London, England (CNN) -- The UK's weather service, the Met Office is to publish station temperature records that make up the global land surface temperature record.
Professor John Mitchell, director of climate science at the Met Office told CNN: "We are releasing the data to reassure people that climate data is sound."
The data includes information from more than 1000 stations worldwide and will be published online next week.
The Met Office said it was publishing a subset of the full HadCRUT record of global temperatures -- that's one of a handful of global temperature data sets that underpin the assessments of the Intergovernmental Panel on Climate Change (IPCC).
The announcement comes amid a continuing controversy over leaked emails from the UK's University of East Anglia's Climatic Research Unit (CRU) which were published on the Internet in November.
The emails were seized upon by climate skeptics who say they prove scientists are manipulating global warming data to strengthen the argument for man-made climate change.
But Professor Mitchell told CNN that he didn't see "any issue whatsoever with the soundness of global mean temperature records.
"If you look at the land data, the sea surface data temperatures and mean air temperature data, those three records independently show a 0.7 degree warming trend over the past 100 years. That's all published by the IPCC."
Professor Mitchell urged people who had become skeptical since the publication of the CRU emails to look at the evidence rather than "a selective take on emails which were stolen."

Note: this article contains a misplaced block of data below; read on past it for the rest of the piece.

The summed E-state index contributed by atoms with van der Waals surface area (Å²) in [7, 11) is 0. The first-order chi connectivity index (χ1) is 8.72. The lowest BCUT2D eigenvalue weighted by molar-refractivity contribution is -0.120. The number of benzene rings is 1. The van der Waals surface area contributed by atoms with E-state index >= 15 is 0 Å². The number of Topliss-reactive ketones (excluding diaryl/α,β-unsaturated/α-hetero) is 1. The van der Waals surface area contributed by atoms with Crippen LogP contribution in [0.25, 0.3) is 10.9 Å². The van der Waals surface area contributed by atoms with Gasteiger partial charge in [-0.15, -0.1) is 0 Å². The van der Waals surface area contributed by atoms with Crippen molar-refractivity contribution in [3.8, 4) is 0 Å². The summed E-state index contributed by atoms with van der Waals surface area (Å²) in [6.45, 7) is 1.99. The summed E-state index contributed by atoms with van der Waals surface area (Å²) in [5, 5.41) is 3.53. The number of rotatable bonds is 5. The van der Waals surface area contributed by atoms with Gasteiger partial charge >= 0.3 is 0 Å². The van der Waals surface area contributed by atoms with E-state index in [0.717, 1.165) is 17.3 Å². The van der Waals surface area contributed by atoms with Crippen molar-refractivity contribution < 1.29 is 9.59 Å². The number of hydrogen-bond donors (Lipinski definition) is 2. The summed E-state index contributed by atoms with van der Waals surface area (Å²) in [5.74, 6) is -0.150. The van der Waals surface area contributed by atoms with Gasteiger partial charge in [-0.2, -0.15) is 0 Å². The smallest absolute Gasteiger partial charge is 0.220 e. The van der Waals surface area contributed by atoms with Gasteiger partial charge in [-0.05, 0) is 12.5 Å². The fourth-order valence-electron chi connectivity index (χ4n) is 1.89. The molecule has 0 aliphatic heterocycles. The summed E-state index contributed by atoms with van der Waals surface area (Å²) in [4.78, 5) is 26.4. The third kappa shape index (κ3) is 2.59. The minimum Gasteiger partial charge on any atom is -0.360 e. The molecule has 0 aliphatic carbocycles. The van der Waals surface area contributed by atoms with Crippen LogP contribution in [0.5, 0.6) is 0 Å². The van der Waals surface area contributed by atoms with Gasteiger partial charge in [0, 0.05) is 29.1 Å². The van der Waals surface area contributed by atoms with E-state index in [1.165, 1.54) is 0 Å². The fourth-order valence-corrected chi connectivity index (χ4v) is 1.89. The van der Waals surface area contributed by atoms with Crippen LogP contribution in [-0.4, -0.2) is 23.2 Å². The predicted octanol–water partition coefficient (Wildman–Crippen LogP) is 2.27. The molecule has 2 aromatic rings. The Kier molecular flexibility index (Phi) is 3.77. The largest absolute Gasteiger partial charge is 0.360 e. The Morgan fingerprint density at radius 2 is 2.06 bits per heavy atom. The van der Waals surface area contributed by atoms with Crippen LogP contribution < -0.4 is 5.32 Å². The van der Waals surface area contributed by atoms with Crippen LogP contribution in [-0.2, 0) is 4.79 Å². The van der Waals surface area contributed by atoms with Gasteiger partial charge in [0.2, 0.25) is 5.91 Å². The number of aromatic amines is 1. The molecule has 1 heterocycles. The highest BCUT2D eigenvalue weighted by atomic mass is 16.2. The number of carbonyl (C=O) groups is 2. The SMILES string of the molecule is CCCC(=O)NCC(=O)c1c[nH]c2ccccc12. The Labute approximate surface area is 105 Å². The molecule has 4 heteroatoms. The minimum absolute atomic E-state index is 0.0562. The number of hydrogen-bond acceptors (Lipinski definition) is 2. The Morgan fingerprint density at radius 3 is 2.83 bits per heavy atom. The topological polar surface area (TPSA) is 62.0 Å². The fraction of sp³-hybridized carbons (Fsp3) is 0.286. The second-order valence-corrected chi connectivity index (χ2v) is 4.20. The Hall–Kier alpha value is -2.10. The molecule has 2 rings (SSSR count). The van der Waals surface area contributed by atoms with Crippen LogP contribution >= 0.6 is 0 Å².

Mitchell added: "We also know that NASA have data sets that show pretty much the same trend over the past 100 years and NOAA (National Oceanic and Atmospheric Administration) also have a data set -- which, I think, is all freely available."
In a separate statement Saturday, UK Prime Minister Gordon Brown called on people to concentrate on securing a deal at the upcoming climate talks.
Brown told the UK's The Guardian newspaper: "With only days to go before Copenhagen we mustn't be distracted by the behind the times anti-science, flat earth climate skeptics. We know the science. We know what we must do. We must act and close the five billion ton gap. That will seal the deal."
The Met Office said that by releasing the data it was continuing a policy of putting as many station temperature records as possible into the public domain. The office says it's confident that the data will show that global average land temperatures have risen over the past 150 years.
The announcement came on the same day that thousands of people attended a march in London, UK to demand action on climate change ahead of the 12-day U.N. climate conference that begins on Monday in Copenhagen.
The Wave protest was organized by Stop Climate Chaos, a coalition of environmental and development organizations.
Director of Stop Climate Chaos Ashok Sinha told CNN: "Industrialized countries are not setting ambitious enough targets for carbon reduction.
"If you look at the level the UK is talking about, it amounts to a reduction of 30 percent by 2020. If we did that, we'd still only have a 50-50 chance at best of keeping global climate change under the dangerous threshold of two degrees Celsius."
Sinha said that many scientists are indicating that emissions need to be cut by around 40 percent and he urged the UK government to show leadership in cutting carbon emissions.